Mrs. Zug owned the house. She had an interesting history. She had been married and she and her new husband, Lester, had planned to go to the mission field. So after their marriage, they were sent to England for language training and whatever else they needed to do prior to going to the field. On the boat trip across the Atlantic, he became sick and died. She returned to the States and at the time, her husband’s mother was living in the house beside us. We called this lady, ‘Mother Zug’ and she and Mrs. Zug lived in that house for many years. Eventually Mother Zug became ill and infirm and went to the Shook Home, just a couple blocks away. So then it was Mrs. Zug’s house. To help make ends meet, she would take in boarders. There were a couple upstairs bedrooms that she would let out. She would provide the evening meal.

It was an interesting house; she had this wonderful wisteria arbor in the back yard. It would smell so good and had such beautiful clumps of flowers hanging down. I loved that. She had a marvelous garden in the back and we would get some of the benefits from that garden.

Mrs. Zug was a very petite person,- probably, I know she was less than 5 feet tall, probably about 4’ 10” and walked in medium high heels with a very fast paced walk. She would go down to church (in the middle of the next block) frequently and you’d hear those little click, click-clicks as she would go by our house. She was a dynamo of energy. She carried on correspondence with missionaries all over the world-all the UB missionaries. Naturally the stamps went to Miss Amy and that was always interesting.

Mrs. Zug was a graduate of Lebanon Valley College in music and I suppose, subconsciously, that is one reason why I chose to go to Lebanon Valley. Both she and her husband had also been to seminary in Dayton, although I’m not sure he was a graduate; he could have been. And maybe that’s why I voiced my opinion about moving to Dayton when Bill gave me some choices about where we might live. I just knew, from sitting in Mrs. Zug’s house often and talking with her – she was an interesting person to talk to, that I felt like I belonged to Lebanon Valley and Dayton, that it was part of my heritage too.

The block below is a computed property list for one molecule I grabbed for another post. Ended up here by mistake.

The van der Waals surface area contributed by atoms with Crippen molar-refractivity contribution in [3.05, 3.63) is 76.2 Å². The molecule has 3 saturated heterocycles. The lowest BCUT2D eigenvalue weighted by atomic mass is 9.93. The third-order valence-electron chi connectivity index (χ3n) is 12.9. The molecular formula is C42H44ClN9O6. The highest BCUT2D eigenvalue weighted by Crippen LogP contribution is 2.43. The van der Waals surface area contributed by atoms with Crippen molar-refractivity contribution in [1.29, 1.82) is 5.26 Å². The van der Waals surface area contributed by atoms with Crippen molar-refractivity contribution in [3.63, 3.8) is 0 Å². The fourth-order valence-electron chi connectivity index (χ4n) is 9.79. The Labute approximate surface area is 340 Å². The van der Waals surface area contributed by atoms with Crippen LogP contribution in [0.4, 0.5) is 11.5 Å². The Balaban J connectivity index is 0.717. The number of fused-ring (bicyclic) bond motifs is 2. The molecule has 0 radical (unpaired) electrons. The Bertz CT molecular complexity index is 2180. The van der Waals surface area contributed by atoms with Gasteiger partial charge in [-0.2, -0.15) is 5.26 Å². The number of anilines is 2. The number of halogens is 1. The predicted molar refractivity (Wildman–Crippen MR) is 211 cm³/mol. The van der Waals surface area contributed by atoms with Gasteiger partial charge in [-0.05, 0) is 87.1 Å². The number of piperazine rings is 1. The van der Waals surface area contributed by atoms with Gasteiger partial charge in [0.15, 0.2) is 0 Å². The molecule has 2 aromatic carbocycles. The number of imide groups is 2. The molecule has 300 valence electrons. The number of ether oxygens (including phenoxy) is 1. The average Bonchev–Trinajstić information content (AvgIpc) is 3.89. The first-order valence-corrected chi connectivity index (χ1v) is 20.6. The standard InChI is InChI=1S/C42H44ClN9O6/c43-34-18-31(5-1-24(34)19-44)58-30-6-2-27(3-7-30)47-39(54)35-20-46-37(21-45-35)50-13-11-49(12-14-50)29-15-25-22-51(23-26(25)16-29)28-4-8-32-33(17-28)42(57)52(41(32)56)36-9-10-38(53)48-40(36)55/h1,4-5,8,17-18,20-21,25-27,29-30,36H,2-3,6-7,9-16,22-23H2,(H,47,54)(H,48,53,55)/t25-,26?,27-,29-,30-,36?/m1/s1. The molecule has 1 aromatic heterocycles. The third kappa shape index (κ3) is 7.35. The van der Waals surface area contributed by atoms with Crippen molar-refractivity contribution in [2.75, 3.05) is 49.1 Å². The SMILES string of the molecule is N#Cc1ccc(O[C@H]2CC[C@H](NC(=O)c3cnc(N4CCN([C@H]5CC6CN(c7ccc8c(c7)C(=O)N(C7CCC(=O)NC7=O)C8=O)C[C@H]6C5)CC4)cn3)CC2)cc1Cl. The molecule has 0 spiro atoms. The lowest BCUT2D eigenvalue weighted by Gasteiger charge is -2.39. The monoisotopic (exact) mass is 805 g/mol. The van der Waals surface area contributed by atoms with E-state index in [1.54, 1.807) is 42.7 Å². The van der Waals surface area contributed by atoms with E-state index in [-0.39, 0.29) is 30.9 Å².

Mrs. Zug had a piano in her parlor. Her parlor was the front room that faced out onto Second St.. Except to play the piano, I don’t think I ever saw her go into the parlor. She lived in the room that was right next door to the funeral home, kind of in the middle of the house. It was always kind of dark in there.

I remember going to her house for dinners occasionally around the dining room table and we always had Mrs. Zug and Miss Amy to our house for holiday meals, Christmas in particular. My sister grew up very close to Mrs. Zug. Mrs. Zug played at my wedding; I remember asking her if she would do that. I had asked Mrs. Zug to play for my wedding and she looked at me and her eyes got all moist, and she said “Do you really want me to play for your wedding?” and I said I certainly did. I am so glad I had her do that.